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When people think of a trust, they might imagine a heavy and intimidating legal document. The truth is a trust is essentially a relationship in which one person, known as the grantor, gives another the right to hold title to certain assets. A trust can be as simple or comprehensive as the situation requires.
Some U.S. states even allow oral trusts, that means the trust can exist simply by the understanding of the parties without having anything written down. The dangers of such an arrangement should be obvious. Most seasoned attorneys have plenty of horror stories about well-intentioned laypersons trying to do their own court filings or other legal work.
As we will discuss in this article, just because it is possible to create a trust on your own does not mean it makes sense to do so.
In straightforward cases, a person with no legal background can create their own trust using legal drafting software or standardized forms. If you plan on taking the do-it-yourself approach to estate planning expect to spend some time doing research to make sure you are on the right track.
There is a lot of information available in legal books, online resources, as well as sample documents, and even services that sell blank trust forms that need to be completed with personal information. If your situation is straightforward or very commonplace, you might find a standard form might that fits your needs.
You will need to take inventory of your assets, figure out the right type of trust form to use, and decide who should act as trustee. Most importantly, you will need to evaluate your own situation carefully to ensure that you are not missing any contingencies or leaving anything out of your plan.
There are many cases where professional counsel is almost always required. If your net worth is close to the estate tax exemption your heirs could certainly benefit greatly from estate tax planning.
Otherwise, if you have a special needs child, if you want your estate to be distributed according to very specific instructions, or if you would like help regarding funding the trust, then working with a professional is certainly advisable.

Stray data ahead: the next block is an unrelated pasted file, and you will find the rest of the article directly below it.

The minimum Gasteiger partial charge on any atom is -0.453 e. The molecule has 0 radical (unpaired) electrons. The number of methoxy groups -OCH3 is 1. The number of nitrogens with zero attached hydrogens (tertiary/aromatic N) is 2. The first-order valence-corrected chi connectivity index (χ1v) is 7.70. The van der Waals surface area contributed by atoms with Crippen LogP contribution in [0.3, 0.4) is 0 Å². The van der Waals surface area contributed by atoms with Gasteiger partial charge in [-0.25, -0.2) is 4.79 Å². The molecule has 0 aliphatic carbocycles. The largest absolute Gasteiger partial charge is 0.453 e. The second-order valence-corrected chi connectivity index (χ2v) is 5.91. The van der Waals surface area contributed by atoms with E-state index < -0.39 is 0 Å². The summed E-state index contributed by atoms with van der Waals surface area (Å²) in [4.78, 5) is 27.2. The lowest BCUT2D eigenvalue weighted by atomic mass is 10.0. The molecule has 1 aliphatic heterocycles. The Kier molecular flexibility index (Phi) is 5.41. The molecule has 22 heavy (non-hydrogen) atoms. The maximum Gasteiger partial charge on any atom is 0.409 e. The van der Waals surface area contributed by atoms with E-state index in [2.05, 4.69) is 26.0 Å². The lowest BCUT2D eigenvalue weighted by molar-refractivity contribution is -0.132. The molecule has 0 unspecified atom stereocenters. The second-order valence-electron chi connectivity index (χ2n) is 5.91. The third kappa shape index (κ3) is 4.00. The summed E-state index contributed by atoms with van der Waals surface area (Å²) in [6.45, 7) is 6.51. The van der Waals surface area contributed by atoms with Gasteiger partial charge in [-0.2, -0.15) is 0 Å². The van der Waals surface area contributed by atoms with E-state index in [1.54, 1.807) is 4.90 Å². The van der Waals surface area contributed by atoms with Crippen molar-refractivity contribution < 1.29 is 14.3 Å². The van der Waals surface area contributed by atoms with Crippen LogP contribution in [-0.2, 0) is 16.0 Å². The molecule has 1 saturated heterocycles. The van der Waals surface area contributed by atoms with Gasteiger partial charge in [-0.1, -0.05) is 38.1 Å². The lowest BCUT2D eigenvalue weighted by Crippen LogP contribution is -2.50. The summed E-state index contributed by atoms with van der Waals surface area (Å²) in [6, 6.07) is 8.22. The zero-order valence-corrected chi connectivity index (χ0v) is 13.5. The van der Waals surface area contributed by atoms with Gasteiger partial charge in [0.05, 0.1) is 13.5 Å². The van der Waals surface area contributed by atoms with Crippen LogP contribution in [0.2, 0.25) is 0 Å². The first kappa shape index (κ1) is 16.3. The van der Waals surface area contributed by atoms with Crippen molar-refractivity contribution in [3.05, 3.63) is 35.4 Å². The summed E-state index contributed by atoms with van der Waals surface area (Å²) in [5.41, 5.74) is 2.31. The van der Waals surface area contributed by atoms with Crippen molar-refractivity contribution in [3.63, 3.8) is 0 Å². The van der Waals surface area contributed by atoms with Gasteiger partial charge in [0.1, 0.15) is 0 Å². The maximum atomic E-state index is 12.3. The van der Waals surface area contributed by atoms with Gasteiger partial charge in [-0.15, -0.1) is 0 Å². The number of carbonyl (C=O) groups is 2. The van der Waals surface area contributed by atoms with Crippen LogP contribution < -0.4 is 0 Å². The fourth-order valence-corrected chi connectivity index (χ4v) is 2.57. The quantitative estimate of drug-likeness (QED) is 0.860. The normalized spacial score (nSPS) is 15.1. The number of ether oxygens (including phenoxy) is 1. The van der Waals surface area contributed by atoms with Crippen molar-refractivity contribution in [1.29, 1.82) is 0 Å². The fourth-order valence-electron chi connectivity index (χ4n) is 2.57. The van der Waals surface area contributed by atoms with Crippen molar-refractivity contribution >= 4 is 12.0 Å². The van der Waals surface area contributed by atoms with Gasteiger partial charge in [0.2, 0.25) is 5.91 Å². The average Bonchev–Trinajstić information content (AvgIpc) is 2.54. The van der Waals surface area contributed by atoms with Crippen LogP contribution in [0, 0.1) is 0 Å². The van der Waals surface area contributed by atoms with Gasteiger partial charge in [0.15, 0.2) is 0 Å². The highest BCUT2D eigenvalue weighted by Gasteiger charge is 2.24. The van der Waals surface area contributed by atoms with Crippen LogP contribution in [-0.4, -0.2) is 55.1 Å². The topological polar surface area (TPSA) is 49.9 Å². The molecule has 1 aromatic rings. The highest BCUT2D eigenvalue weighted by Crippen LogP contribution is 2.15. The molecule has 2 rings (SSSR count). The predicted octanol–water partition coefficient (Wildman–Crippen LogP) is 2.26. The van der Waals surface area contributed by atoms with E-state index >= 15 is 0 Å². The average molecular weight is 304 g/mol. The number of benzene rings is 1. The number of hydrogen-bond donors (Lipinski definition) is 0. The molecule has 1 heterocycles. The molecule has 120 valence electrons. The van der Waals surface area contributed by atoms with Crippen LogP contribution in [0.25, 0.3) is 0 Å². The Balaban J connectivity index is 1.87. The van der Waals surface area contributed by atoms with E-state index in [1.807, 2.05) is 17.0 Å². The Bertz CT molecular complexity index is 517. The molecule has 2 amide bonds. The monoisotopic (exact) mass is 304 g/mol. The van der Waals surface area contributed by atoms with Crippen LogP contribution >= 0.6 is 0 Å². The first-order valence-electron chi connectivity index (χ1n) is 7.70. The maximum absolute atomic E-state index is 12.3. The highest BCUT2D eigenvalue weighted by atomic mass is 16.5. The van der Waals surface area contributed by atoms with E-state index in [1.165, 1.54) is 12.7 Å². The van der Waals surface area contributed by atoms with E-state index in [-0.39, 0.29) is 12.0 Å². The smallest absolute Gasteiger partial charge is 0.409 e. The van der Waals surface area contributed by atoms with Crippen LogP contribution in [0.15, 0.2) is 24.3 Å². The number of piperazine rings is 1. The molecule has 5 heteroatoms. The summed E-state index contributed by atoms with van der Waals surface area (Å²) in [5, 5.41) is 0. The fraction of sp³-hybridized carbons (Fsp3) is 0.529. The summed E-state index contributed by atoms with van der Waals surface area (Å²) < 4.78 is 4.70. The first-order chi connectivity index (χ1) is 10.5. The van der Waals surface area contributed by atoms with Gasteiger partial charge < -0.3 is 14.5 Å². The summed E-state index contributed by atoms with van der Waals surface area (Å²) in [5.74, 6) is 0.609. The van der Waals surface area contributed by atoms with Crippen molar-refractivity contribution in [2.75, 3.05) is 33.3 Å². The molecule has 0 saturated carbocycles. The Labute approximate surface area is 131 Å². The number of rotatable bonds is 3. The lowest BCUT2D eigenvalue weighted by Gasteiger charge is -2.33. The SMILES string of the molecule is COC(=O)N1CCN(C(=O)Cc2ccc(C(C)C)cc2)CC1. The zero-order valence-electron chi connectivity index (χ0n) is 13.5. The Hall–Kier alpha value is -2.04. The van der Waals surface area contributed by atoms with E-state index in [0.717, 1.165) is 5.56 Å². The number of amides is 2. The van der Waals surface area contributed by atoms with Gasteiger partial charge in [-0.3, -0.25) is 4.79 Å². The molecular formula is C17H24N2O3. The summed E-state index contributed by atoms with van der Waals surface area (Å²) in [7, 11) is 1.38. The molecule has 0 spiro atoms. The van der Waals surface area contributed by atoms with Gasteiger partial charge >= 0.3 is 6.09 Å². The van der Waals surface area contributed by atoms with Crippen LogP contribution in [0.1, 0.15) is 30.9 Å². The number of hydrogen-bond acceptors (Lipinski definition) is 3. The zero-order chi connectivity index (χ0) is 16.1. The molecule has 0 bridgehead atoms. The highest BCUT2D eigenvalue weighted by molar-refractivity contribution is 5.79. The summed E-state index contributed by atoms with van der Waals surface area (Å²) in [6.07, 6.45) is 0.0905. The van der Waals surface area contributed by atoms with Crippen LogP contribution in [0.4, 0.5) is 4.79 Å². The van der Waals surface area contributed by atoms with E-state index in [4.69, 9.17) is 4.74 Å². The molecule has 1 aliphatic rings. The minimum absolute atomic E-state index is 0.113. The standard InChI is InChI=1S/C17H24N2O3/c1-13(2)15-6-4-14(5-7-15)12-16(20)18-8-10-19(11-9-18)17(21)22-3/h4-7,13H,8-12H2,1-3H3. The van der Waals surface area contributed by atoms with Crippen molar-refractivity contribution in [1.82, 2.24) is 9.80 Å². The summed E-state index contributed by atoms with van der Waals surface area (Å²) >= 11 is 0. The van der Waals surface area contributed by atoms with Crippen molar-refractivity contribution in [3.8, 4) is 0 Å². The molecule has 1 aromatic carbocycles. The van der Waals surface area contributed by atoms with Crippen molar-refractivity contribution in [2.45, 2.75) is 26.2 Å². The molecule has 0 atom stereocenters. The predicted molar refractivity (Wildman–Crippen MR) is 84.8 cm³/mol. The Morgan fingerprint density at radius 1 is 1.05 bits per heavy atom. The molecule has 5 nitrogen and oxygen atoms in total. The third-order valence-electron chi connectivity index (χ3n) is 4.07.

Even for more straightforward matters, working with an estate planning attorney can give you the peace of mind that you have an expertly drafted estate plan as well as a helpful resource for all of your questions.
A trust can only control assets that are contributed to the trust, also known as “funding” the trust. You can have a professionally drafted trust by the best attorneys in the country, but if assets are never placed in it, then the document will be essentially useless.
When thinking about funding a trust, people usually wonder about their home since it is often the most important asset they own. The main reason to place your home in trust is to allow your family to inherit the home without having to go through the lengthy and expensive probate court process. If the home is held by a trust, then it can be transferred to the beneficiaries privately and without any court involvement after the grantor passes away.
Another important reason to consider having your home held in trust is to plan for incapacity. A revocable living trust should include a successor trustee, who is responsible for managing any trust assets after the grantor is not able to do so.
In case of incapacity, the new trustee would step in to manage and take care of the trust assets. Without a trust in place, a family member would need to petition a court to appoint a guardian with the authority to manage an incapacitated person’s financial matters. This process is known as a conservatorship and is almost always best avoided if possible.
If you are working with an estate planning or real estate professional, then placing a house in trust should be a straightforward process. If you are using a revocable living trust to hold title to your home, you remain fully in control of the house and can sell or gift the property as if it were your own.
There are no changes to your property taxes or mortgage payments, and you can even cancel the trust in the future if you change your mind or if your circumstances change.
If you are drafting your own trust, it is imperative that you take care of the funding process as well. The funding process can sometimes take more time and energy than drafting the trust. In the case of real estate, ownership is determined by public records kept in the county where the property is located.
The legal document representing ownership of real estate is called a deed. As with other legal documents, there are numerous resources online and elsewhere discussing deeds and even providing blank deed forms to be filled by the parties.